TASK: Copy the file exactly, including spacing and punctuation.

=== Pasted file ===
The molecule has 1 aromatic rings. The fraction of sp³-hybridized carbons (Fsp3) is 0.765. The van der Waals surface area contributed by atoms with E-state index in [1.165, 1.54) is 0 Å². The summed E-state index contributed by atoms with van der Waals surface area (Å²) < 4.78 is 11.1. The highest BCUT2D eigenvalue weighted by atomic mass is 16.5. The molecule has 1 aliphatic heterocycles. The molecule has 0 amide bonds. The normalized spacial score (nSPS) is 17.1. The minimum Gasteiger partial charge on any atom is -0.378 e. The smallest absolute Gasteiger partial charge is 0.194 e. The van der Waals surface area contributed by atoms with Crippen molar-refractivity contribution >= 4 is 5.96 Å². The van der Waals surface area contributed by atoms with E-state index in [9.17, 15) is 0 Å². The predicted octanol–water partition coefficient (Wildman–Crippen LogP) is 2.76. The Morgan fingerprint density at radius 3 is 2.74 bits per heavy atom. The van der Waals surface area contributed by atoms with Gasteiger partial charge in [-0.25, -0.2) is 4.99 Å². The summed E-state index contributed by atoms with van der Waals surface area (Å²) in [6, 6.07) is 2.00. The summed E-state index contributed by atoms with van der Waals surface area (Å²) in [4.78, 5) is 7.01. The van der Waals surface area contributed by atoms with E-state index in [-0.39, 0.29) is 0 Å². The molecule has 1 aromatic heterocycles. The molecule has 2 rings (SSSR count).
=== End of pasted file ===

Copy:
The molecule has 1 aromatic rings. The fraction of sp³-hybridized carbons (Fsp3) is 0.765. The van der Waals surface area contributed by atoms with E-state index in [1.165, 1.54) is 0 Å². The summed E-state index contributed by atoms with van der Waals surface area (Å²) < 4.78 is 11.1. The highest BCUT2D eigenvalue weighted by atomic mass is 16.5. The molecule has 1 aliphatic heterocycles. The molecule has 0 amide bonds. The normalized spacial score (nSPS) is 17.1. The minimum Gasteiger partial charge on any atom is -0.378 e. The smallest absolute Gasteiger partial charge is 0.194 e. The van der Waals surface area contributed by atoms with Crippen molar-refractivity contribution >= 4 is 5.96 Å². The van der Waals surface area contributed by atoms with E-state index in [9.17, 15) is 0 Å². The predicted octanol–water partition coefficient (Wildman–Crippen LogP) is 2.76. The Morgan fingerprint density at radius 3 is 2.74 bits per heavy atom. The van der Waals surface area contributed by atoms with Gasteiger partial charge in [-0.25, -0.2) is 4.99 Å². The summed E-state index contributed by atoms with van der Waals surface area (Å²) in [6, 6.07) is 2.00. The summed E-state index contributed by atoms with van der Waals surface area (Å²) in [4.78, 5) is 7.01. The van der Waals surface area contributed by atoms with E-state index in [-0.39, 0.29) is 0 Å². The molecule has 1 aromatic heterocycles. The molecule has 2 rings (SSSR count).